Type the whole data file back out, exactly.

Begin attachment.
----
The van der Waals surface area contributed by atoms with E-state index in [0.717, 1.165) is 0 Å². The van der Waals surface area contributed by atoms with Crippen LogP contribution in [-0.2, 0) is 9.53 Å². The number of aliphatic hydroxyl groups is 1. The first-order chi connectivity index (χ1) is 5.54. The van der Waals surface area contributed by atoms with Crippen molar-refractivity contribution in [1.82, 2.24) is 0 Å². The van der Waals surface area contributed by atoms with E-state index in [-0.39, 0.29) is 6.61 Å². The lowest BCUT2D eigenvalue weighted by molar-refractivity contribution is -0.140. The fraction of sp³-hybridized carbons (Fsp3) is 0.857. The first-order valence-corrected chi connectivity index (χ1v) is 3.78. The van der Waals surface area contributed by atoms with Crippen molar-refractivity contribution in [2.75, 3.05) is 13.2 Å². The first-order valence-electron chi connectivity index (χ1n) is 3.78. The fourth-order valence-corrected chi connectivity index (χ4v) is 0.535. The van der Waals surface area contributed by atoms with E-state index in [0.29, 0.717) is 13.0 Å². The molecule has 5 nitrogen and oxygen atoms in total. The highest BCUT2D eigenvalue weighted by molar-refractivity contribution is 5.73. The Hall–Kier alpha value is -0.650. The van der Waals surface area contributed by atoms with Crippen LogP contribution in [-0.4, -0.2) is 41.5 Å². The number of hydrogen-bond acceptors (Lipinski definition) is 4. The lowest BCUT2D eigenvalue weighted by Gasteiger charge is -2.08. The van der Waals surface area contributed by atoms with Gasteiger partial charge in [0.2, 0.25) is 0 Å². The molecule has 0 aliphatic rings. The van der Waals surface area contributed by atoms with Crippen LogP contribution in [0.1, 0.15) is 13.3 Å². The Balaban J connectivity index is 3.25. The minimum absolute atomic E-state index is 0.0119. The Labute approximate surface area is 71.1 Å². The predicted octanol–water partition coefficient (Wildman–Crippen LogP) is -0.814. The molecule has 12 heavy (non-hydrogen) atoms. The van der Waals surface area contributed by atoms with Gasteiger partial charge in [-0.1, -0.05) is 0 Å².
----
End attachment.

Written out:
The van der Waals surface area contributed by atoms with E-state index in [0.717, 1.165) is 0 Å². The van der Waals surface area contributed by atoms with Crippen LogP contribution in [-0.2, 0) is 9.53 Å². The number of aliphatic hydroxyl groups is 1. The first-order chi connectivity index (χ1) is 5.54. The van der Waals surface area contributed by atoms with Crippen molar-refractivity contribution in [1.82, 2.24) is 0 Å². The van der Waals surface area contributed by atoms with E-state index in [-0.39, 0.29) is 6.61 Å². The lowest BCUT2D eigenvalue weighted by molar-refractivity contribution is -0.140. The fraction of sp³-hybridized carbons (Fsp3) is 0.857. The first-order valence-corrected chi connectivity index (χ1v) is 3.78. The van der Waals surface area contributed by atoms with Crippen molar-refractivity contribution in [2.75, 3.05) is 13.2 Å². The first-order valence-electron chi connectivity index (χ1n) is 3.78. The fourth-order valence-corrected chi connectivity index (χ4v) is 0.535. The van der Waals surface area contributed by atoms with E-state index in [0.29, 0.717) is 13.0 Å². The molecule has 5 nitrogen and oxygen atoms in total. The highest BCUT2D eigenvalue weighted by molar-refractivity contribution is 5.73. The Hall–Kier alpha value is -0.650. The van der Waals surface area contributed by atoms with Crippen LogP contribution in [-0.4, -0.2) is 41.5 Å². The number of hydrogen-bond acceptors (Lipinski definition) is 4. The lowest BCUT2D eigenvalue weighted by Gasteiger charge is -2.08. The van der Waals surface area contributed by atoms with Gasteiger partial charge in [0.2, 0.25) is 0 Å². The molecule has 0 aliphatic rings. The van der Waals surface area contributed by atoms with Crippen LogP contribution in [0.1, 0.15) is 13.3 Å². The Balaban J connectivity index is 3.25. The minimum absolute atomic E-state index is 0.0119. The Labute approximate surface area is 71.1 Å². The predicted octanol–water partition coefficient (Wildman–Crippen LogP) is -0.814. The molecule has 12 heavy (non-hydrogen) atoms. The van der Waals surface area contributed by atoms with Gasteiger partial charge in [-0.1, -0.05) is 0 Å².